physical speed. If a device sends events every N ms, delta/N gives us a
speed in units/ms. But we need mickeys for the profiles. Devices
generally have a fixed reporting rate and the speed of each mickey is the same as
(units/ms * reporting rate). This rate defaults to 10 in the server
(the VelocityScaling default value) and thus matches a device
reporting at 100Hz (a discussion of this comes later). All graphs below were
generated with this default value.
Back to the profile function and how it works: The threshold
(usually) defines the mimimum speed at which acceleration kicks in. The
max accel factor (usually) limits the acceleration. So the simplest
if (velocity < threshold)
factor = calculate_factor(velocity);
if (factor > max_accel)
In reality, things are somewhere between this simple and "whoops, what have we done".
Diagrams were generated by gnuplot, parsing .dat files generated by the
ptrveloc tool in the git repo. Helper scripts to regenerate all data
are in the repo too. Default values unless otherwise specified:
- threshold: 4
- accel: 2
- dpi: 1000 (used for converting units to mm)
- constant deceleration: 1
- profile: classic
All diagrams are limited to 100 mm/s and a factor of 5 so they are directly comparable.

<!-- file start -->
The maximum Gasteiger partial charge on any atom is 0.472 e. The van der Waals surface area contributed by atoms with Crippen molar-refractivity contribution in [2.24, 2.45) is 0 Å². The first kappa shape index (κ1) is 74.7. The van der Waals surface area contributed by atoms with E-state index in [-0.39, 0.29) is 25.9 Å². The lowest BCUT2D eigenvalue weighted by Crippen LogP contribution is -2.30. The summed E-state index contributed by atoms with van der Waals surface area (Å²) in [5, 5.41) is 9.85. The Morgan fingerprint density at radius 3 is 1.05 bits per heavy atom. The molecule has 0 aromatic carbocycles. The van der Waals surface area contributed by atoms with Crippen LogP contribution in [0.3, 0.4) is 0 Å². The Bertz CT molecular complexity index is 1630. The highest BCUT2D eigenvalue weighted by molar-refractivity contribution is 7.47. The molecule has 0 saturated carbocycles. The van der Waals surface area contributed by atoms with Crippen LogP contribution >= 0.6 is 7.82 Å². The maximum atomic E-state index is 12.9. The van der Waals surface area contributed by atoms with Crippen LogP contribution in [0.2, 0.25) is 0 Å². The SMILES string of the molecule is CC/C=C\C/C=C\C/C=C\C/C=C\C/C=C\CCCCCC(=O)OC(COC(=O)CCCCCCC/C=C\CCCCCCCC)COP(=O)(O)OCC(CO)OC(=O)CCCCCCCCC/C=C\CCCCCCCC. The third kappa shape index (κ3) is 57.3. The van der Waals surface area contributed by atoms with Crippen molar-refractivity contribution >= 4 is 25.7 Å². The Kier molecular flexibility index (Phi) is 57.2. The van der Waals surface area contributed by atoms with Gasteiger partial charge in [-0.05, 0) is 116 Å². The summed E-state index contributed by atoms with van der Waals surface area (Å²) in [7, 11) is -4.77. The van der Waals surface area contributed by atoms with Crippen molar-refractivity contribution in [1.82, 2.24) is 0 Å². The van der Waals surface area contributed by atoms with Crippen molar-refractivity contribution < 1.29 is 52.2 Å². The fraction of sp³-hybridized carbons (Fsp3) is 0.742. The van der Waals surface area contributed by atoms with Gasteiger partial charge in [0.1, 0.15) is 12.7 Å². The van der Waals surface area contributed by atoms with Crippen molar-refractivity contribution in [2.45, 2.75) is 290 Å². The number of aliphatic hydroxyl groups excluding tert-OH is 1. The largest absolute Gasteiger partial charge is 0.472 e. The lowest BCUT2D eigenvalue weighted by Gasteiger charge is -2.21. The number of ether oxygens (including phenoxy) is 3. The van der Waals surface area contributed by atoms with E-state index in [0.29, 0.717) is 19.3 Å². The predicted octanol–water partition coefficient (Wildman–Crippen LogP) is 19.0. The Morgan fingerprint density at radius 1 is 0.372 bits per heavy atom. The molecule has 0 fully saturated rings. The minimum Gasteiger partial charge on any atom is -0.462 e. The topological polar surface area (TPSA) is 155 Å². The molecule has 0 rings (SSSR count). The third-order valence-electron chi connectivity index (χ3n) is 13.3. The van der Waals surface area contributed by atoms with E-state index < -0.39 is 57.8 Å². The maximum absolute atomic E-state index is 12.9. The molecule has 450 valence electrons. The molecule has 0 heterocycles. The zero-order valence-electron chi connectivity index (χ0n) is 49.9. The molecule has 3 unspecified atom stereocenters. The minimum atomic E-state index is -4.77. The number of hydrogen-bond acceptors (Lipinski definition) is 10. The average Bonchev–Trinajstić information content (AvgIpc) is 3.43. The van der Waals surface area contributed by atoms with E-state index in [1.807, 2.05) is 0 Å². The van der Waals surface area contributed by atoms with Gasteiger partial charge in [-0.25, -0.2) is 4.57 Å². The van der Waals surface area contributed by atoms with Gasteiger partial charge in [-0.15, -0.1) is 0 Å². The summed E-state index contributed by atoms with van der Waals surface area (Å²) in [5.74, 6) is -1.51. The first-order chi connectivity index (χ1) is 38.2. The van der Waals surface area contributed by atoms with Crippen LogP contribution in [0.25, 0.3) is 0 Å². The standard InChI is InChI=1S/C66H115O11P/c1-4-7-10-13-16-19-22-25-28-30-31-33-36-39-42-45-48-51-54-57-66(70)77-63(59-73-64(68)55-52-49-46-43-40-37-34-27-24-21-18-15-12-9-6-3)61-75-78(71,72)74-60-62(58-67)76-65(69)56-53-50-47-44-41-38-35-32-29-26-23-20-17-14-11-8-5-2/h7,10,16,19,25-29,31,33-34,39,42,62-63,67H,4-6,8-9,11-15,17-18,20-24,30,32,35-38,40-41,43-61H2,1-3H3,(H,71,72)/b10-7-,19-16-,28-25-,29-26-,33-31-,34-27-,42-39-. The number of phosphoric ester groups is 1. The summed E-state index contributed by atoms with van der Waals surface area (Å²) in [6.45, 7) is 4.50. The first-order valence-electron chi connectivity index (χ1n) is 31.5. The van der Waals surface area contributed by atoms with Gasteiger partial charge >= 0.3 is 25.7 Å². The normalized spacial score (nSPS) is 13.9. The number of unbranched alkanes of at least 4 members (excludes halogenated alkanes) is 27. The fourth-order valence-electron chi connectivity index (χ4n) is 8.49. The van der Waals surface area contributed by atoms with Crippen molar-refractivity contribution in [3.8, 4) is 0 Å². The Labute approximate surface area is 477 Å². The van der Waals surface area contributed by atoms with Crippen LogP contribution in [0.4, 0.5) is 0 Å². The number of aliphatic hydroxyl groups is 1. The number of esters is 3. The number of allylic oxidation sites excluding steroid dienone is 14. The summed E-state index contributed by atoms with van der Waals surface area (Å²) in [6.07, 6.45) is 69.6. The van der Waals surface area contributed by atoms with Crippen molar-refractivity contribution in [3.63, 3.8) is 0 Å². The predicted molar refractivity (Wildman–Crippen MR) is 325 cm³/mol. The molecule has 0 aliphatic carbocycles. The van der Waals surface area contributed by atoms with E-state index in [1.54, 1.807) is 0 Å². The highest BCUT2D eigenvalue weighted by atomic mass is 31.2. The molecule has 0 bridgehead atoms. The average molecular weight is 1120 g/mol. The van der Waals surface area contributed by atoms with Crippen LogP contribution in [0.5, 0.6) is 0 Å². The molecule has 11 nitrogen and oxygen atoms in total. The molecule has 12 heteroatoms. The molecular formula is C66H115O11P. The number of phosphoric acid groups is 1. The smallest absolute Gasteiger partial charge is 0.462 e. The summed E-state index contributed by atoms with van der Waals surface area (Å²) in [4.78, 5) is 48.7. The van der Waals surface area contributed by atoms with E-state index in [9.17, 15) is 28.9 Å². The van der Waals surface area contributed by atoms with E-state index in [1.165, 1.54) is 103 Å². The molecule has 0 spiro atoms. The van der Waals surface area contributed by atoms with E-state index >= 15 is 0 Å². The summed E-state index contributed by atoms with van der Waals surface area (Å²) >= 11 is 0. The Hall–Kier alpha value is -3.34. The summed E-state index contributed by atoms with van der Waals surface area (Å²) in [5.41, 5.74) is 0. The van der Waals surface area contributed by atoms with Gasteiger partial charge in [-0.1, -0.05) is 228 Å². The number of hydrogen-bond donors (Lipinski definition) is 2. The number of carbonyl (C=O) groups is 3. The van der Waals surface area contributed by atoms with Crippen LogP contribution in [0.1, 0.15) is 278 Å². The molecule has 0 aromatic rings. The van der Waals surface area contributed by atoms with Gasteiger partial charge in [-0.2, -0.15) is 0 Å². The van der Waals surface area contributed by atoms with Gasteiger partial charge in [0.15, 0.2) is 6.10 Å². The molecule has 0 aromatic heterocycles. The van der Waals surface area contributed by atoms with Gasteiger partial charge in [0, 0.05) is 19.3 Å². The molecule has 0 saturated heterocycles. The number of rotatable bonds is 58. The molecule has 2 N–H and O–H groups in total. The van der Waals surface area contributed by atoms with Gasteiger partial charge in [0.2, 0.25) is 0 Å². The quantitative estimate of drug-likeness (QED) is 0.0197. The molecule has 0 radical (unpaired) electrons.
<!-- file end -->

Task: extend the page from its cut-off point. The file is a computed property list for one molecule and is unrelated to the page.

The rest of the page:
From earlier testing I found movements above over 300 mm/s are rare, once you hit 500 mm/s the
acceleration doesn't really matter that much anymore, you're going to hit the screen
The server provides a number of profiles, but I have seen very little evidence
that people use anything but the default "Classic" profile. Synaptics installs a
device-specific profile. Below is a comparison of the profiles just so you
get a rough idea what each profile does. For this post, I'll focus on the default
First thing to point out here that if you want to have your pointer travel to
Mars, the linear profile is what you should choose. This profile is unusable
without further configuration to bring the incline to a more sensible level.
Only the simple and limited profiles have a maximum factor, all others
increase acceleration indefinitely. The faster you go, the more it
accelerates the movement. I find them completely unusable at anything but
The classic profile transparently maps to the simple profile, so the curves are identical.
Anyway, as said above, profile changes are rare. The one we care about is
the default profile: the classic profile which transparently maps to the
simple profile (SimpleSmoothProfile() in the source).
Looks like there's a bug in the profile formula.
At the threshold value it jumps from 1 to 1.5 before the curve kicks in.
This code was added in ~2008, apparently no-one noticed this in a decade.
The profile has deceleration (accel factor < 1 and thus decreasing
the deltas) at slow speeds. This provides extra precision at slow speeds
without compromising pointer speed at higher physical speeds.
The effect of config options
Ok, now let's look at the classic profile and the configuration options.
What happens when we change the threshold?
First thing that sticks out: one of these is not like the others. The
classic profile changes to the polynomial profile at thresholds less than
1.0. *shrug* I think there's some historical reason, I didn't chase it up.
Otherwise, the threshold not only defines when acceleration starts
kicking in but it also affects steepness of the curve. So higher threshold
also means acceleration kicks in slower as the speed increases. It has no
effect on the low-speed deceleration.